In this article, we discuss insert molding and overmolding, the advantages of each, and the applications they’re best suited for. We hope these manufacturing insights, along with useful design tips, will help you get great results on your next plastic injection molding project.
Navigate to these sections in the article:
- What is Overmolding?
- What is Insert Molding?
- Insert Molding vs Overmolding Video Explanation
- 6 Advantages of Insert Molding
- Drawbacks of Insert Molding
- Advantages of Overmolding
- Drawbacks of Overmolding
- How to Choose Between Insert Molding or Overmolding for Your Project
- When to use Insert Molding
- When to use Overmolding
- A Brief Guide to Designing for Insert Molding and Overmolding
- Overmolding Design Guide
- Insert Molding Design Guide
What is Overmolding?
Overmolding is a special form of plastic injection molding. Unlike conventional molding, where a finished product is made in one cycle, overmolding requires at least one additional injection cycle using a dissimilar material. This method is also known as 2K overmolding, two-shot molding, or even multiple material molding.
Overmolding starts with a base substrate, on top of which a relatively softer TPE or TPU material is bonded. The base can be metal or plastic, although, in this article, we will focus on plastic applications primarily.
If the substrate is a plastic base, then it’s customary to mold it in the same production cycle. This is done because it’s more cost-effective to make the entire finished piece at one time, rather than paying to transport and store semi-finished goods. But the more important reason is that the elastomer will adhere much better to a still-warm, semi-cured, and “sticky” substrate.
Overmolding uses a special type of plastic injection molding tool, one that has a cavity for the substrate portion and another separate cavity representing the overmolded section.
The first conventional injection cycle forms the substrate, using a standard thermoforming resin. This resin fills the gate, runner, and cavity system of only one part of the mold, while the section representing the overmold is blocked.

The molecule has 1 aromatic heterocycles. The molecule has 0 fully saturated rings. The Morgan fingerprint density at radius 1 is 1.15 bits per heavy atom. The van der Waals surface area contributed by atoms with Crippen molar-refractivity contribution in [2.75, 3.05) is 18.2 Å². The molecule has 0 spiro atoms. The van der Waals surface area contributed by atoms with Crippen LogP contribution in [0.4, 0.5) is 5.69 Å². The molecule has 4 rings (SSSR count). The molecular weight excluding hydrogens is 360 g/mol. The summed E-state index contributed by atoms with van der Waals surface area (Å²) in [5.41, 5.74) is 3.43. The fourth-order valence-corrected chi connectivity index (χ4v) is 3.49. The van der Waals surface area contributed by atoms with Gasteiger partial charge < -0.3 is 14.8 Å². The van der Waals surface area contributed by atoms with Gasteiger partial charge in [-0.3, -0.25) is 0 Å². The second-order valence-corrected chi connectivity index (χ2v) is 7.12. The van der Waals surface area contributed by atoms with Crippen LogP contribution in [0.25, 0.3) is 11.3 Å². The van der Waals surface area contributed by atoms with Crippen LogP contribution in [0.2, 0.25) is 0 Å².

Once the base cools and is semi-hardened, the mold is then rotated to a new position and connected to a separate nozzle, gate, and runner system. The remaining void of the mold tool cavity is filled with TPE or TPU elastomer, creating the overmold that bonds to the substrate.
The process is not limited to just two materials, and can theoretically be expanded to include an indefinite number of additional overmolds. However, in practice, more than two becomes increasingly complex and expensive.
What is Insert Molding?
Insert molding involves placing a pre-manufactured component, such as a threaded fitting or an electrical contact, onto a mounting pin or other fixture in a plastic injection molding tool. During the molding cycle, thermoforming resin surrounds this insert and solidifies, thereby permanently sealing it into place.
Insert Molding vs Overmolding Video Explanation
In this video, Gordon Styles, the founder and President of Star Rapid, goes into greater detail explaining how these processes work, and he gives examples of each. Be sure to check it out for more useful information.
6 Advantages of Insert Molding